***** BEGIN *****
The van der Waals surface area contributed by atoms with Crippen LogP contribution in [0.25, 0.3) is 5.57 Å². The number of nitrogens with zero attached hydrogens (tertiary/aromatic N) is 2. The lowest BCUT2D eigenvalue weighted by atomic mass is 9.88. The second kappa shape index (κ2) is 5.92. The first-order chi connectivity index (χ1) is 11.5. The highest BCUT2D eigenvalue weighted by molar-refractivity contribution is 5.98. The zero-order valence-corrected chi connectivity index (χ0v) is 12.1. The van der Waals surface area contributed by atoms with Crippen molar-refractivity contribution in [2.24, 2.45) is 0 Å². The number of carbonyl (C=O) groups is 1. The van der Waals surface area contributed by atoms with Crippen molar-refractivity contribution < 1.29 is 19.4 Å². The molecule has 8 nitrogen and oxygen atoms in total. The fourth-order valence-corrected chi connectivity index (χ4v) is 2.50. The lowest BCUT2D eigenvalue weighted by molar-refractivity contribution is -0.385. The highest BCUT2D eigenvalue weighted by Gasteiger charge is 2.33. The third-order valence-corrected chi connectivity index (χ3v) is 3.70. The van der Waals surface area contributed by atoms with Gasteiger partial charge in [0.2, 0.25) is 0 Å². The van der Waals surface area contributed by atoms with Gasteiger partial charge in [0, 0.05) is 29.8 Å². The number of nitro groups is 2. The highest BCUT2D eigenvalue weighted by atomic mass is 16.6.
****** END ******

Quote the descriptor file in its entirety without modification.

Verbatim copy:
The van der Waals surface area contributed by atoms with Crippen LogP contribution in [0.25, 0.3) is 5.57 Å². The number of nitrogens with zero attached hydrogens (tertiary/aromatic N) is 2. The lowest BCUT2D eigenvalue weighted by atomic mass is 9.88. The second kappa shape index (κ2) is 5.92. The first-order chi connectivity index (χ1) is 11.5. The highest BCUT2D eigenvalue weighted by molar-refractivity contribution is 5.98. The zero-order valence-corrected chi connectivity index (χ0v) is 12.1. The van der Waals surface area contributed by atoms with Crippen molar-refractivity contribution in [2.24, 2.45) is 0 Å². The number of carbonyl (C=O) groups is 1. The van der Waals surface area contributed by atoms with Crippen molar-refractivity contribution < 1.29 is 19.4 Å². The molecule has 8 nitrogen and oxygen atoms in total. The fourth-order valence-corrected chi connectivity index (χ4v) is 2.50. The lowest BCUT2D eigenvalue weighted by molar-refractivity contribution is -0.385. The highest BCUT2D eigenvalue weighted by Gasteiger charge is 2.33. The third-order valence-corrected chi connectivity index (χ3v) is 3.70. The van der Waals surface area contributed by atoms with Gasteiger partial charge in [0.2, 0.25) is 0 Å². The van der Waals surface area contributed by atoms with Gasteiger partial charge in [0, 0.05) is 29.8 Å². The number of nitro groups is 2. The highest BCUT2D eigenvalue weighted by atomic mass is 16.6.